Journal of the Indian Academy of Geriatrics

: 2023  |  Volume : 19  |  Issue : 1  |  Page : 61--66

Characteristics of centenarian studies and variables related to longevity: A narrative review

Shyh Poh Teo 
 Geriatrics and Palliative Unit, Department of Internal Medicine, RIPAS Hospital, RIPAS Hospital, Bandar Seri Begawan, Brunei Darussalam

Correspondence Address:
Shyh Poh Teo
Department of Internal Medicine, Geriatrics and Palliative Unit, RIPAS Hospital, Jalan Putera Al-Muhtadee Billah, Bandar Seri Begawan BA1710
Brunei Darussalam


Studying centenarians requires a “positive biology” approach, where rather than focusing on disease, the research aims to understand the causes of positive phenotypes and explain biological mechanisms of health and longevity. This review outlines the characteristics of the key centenarian studies. Variables that may relate to the longevity of these oldest old are also described, including cardiovascular health, cognitive function, physical ability, mental and cognitive health, personality, and the social circumstances of the centenarian.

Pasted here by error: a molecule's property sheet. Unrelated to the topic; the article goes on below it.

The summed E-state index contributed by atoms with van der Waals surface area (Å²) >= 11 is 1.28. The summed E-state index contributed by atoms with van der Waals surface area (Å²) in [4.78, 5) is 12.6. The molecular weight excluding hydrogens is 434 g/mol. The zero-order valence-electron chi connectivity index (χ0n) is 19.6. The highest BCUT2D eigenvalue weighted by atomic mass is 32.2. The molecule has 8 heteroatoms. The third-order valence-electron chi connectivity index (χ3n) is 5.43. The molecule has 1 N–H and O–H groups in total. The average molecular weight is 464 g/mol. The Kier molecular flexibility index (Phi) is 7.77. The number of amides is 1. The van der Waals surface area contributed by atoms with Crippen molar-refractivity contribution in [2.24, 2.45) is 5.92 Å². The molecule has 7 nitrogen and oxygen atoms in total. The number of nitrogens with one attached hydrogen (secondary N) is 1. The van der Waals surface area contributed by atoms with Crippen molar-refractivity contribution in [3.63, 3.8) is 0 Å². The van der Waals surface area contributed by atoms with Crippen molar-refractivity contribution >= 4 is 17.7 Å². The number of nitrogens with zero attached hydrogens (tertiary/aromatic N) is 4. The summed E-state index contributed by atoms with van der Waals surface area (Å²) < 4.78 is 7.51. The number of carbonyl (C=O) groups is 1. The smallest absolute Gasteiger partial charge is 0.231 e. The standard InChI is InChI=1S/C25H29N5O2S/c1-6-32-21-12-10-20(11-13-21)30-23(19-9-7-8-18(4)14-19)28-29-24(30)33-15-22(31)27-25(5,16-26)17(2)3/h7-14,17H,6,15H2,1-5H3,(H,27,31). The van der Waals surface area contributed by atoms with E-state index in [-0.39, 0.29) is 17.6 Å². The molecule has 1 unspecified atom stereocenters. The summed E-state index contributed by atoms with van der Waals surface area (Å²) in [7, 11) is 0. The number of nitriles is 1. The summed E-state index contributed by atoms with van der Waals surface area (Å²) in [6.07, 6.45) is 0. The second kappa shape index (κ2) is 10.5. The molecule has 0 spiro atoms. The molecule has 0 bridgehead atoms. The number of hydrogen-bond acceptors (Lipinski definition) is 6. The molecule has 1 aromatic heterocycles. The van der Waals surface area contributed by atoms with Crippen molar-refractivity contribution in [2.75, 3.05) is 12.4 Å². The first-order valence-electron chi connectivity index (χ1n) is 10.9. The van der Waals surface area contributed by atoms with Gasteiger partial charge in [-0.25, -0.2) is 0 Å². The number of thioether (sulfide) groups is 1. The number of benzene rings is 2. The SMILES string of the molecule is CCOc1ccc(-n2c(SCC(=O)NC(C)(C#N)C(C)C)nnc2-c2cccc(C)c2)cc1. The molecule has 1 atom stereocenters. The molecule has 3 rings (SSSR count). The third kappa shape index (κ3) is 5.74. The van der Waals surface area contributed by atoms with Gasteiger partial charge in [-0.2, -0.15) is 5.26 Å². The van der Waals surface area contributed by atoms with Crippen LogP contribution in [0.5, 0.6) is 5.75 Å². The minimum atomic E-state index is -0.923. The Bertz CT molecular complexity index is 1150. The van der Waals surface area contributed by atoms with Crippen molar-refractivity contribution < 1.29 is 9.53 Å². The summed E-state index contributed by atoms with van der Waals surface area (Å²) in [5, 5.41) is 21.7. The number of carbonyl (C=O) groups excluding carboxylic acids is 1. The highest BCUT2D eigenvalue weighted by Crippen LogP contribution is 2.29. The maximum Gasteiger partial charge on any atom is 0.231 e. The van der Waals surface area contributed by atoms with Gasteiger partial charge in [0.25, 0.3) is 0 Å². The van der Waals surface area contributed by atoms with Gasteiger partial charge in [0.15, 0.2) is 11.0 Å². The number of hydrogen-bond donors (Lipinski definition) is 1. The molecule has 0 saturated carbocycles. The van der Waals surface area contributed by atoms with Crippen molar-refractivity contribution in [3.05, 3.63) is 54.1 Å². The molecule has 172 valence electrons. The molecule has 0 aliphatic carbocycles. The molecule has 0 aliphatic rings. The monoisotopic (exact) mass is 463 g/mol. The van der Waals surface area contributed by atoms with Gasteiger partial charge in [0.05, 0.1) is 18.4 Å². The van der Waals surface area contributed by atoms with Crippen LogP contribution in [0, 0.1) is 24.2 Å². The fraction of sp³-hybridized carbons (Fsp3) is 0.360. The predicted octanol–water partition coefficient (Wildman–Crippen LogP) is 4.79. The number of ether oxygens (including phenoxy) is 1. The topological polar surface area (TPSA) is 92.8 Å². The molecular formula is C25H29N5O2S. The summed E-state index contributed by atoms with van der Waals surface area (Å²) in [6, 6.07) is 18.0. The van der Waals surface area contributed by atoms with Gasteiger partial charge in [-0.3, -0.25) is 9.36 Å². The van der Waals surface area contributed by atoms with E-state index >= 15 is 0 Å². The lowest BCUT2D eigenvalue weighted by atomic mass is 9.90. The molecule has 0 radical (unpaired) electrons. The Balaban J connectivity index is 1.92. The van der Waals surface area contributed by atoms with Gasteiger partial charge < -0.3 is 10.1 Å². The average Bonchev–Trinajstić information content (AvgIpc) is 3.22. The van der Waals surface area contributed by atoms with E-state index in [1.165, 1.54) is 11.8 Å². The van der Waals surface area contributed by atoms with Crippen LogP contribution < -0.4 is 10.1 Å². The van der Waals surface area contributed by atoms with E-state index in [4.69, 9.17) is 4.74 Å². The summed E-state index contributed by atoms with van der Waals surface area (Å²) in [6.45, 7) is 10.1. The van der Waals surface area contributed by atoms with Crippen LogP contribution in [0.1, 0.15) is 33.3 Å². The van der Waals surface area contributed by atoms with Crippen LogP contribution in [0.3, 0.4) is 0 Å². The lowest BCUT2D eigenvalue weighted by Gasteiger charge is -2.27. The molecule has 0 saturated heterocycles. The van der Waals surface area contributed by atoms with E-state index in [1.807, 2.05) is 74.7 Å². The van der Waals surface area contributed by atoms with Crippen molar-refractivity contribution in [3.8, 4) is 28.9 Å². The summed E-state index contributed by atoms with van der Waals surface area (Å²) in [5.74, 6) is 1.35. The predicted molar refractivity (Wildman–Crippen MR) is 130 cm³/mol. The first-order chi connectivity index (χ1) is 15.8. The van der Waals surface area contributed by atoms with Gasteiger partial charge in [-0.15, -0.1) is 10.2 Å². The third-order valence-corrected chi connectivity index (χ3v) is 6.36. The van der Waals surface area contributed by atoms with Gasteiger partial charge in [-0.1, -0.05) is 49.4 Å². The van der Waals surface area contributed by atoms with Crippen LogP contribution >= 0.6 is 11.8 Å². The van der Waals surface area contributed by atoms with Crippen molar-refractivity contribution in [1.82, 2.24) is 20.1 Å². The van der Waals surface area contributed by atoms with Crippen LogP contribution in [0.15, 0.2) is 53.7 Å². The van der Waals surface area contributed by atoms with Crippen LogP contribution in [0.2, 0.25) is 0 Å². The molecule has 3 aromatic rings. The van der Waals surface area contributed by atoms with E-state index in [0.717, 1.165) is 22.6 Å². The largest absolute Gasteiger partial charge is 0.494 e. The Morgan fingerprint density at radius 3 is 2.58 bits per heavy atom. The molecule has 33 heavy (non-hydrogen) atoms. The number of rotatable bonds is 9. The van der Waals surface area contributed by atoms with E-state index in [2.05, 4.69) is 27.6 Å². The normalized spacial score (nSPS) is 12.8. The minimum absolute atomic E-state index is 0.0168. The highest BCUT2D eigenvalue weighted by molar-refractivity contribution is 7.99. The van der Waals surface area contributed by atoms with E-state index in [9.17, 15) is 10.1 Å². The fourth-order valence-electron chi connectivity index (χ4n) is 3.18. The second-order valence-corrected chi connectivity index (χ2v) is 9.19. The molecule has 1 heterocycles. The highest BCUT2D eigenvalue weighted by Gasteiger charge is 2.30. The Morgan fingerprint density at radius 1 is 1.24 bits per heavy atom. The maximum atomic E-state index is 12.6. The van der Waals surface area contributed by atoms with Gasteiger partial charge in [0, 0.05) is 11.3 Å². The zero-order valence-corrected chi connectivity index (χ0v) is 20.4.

How to cite this article:
Teo SP. Characteristics of centenarian studies and variables related to longevity: A narrative review.J Indian Acad Geriatr 2023;19:61-66

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Teo SP. Characteristics of centenarian studies and variables related to longevity: A narrative review. J Indian Acad Geriatr [serial online] 2023 [cited 2023 Jun 3 ];19:61-66